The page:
How long do you stay out of the saddle for at the start? How quickly do you get aero? What is your maximum power output during the first 30 seconds? What heart rate profile are you looking to achieve? At what point do you get to the target average speed?
Lots of info to get your head around and lots of variations to try.
Don't get too sidetracked looking for esoteric solutions. All you need to do is get to the one mile marker around a tenth of the time of your expected finishing time, in the best physiological condition possible to complete the rest of the ride.
In effect you have two distinct competitions in each event. The start, and the rest of the ride. Your objective is to begin the "rest of the ride" in as good a physical condition as possible.
There's no point being in oxygen debt, lactate overload and with a heart rate bouncing off it's max within 500 metres of the start of a ten or twenty-five mile time trial! Because that ain't gonna get you a PB is it?
Do the right things in the right order, expect the right results.
Gary Legname being rewarded for his efforts
Your job is to find your best starting time, for the least physiological effort. Your chosen start, or the one the data supports as being "the best solution", may be five seconds slower than your fastest, or current time.
In our 10 mile time trial example, being five seconds slower at "mile one" means you only have to recover just 0.6 seconds per mile, for the rest of the ride, to be back in advantage. For a 25 mile TT, you're looking to recover 0.2 seconds per mile!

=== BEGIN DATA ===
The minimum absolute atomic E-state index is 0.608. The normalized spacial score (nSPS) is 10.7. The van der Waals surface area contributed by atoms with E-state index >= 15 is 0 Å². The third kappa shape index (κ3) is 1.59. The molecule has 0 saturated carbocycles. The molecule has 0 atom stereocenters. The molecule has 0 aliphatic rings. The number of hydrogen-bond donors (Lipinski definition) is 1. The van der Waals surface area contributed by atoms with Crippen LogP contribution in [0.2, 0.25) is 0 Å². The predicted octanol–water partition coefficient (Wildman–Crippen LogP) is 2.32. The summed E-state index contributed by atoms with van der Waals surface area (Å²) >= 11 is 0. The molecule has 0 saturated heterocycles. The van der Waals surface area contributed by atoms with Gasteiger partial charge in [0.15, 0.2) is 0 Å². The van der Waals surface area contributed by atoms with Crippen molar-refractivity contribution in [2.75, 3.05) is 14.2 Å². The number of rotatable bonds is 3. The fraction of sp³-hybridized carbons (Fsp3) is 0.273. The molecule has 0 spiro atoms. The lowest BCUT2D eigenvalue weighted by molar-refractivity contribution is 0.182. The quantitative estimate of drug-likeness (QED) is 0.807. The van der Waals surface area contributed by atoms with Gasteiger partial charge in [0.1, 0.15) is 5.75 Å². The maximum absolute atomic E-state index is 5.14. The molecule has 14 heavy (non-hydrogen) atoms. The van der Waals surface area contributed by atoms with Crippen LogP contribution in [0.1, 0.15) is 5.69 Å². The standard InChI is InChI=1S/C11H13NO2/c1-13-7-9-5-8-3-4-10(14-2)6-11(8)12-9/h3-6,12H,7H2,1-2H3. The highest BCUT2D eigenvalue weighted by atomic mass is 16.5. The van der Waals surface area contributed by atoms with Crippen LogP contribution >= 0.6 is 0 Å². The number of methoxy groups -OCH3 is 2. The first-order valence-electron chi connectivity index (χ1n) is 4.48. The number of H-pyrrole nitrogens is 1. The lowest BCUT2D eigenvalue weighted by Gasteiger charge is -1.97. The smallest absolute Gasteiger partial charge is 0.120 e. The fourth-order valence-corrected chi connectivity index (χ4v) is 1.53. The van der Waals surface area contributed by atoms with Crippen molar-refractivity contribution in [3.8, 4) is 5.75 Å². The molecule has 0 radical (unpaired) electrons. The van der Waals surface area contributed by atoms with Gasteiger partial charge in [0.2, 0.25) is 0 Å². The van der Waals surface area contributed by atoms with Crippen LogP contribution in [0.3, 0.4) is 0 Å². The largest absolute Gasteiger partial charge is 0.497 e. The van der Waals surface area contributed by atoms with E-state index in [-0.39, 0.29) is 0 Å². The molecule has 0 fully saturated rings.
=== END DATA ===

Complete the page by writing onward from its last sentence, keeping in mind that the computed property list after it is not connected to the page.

It's perfectly feasible to recover your "lost" five seconds by mile three of your event, then to "add" a minimum, of a second per mile over the remaining distance of the event.
So for a ten, you could be looking at a seven second improvement and for a twenty five a twenty-two seconds improvement. Without doing any training! How cool is that?
When you're looking to get PB's, doing the same thing only harder, ain't gonna work. If it did, we'd all be in the Olympics, because we all try hard, don't we? So stop trying hard, think hard.
Here's a bit for the number crunchers.
To cover a mile in 2:30 (or ten miles in 25:00) requires a
53 x 16 gear to be turned at 93 rpm.
To make up your "lost" five seconds from the first mile, in the remaining nine, you need to ride just 2.39 metres per minute quicker.
Which equates to 0.09 mph or a third of a rev per minute in the 53 x 16.
How hard can that be?
Medwyn Jones winning his Club's TT Championships
I know some will be looking at this and thinking, it's all a bit of a faff.
But tell me how else you can spend an hour, two at the most, of your time to reduce your 25 mile TT PB by 24 seconds? Because I'll tell you now, a session of 2 x 20 minutes @85% FTP ain't gonna do it!
Of course, FTP sessions need to be done, and you can't win an event just by practicing the start. But as we said earlier, you can easily lose one by not practicing it.
Find a safe road, practice different start procedures and find the best of fits for you. If you have a power meter, keep your wattage within around 150% of your TT average at the start. So if your ride average is 300 watts, try to keep below 450 as you leave the gate.
Keep your speed, lactate and heart rate under control. Think efficiency, not effectiveness.
Break your event in to two parts ~ the efficient first mile, then the effective rest of it!
Why not amuse yourself with a mate for an evening or two and have a go. What have you got to lose?
Seven seconds in a "ten" apparently! Which may bring you a National Title (or three) like Norco's, Mr Derek de Gannes (below) adding to his ever-growing collection of Trinidad and Tobago silverware...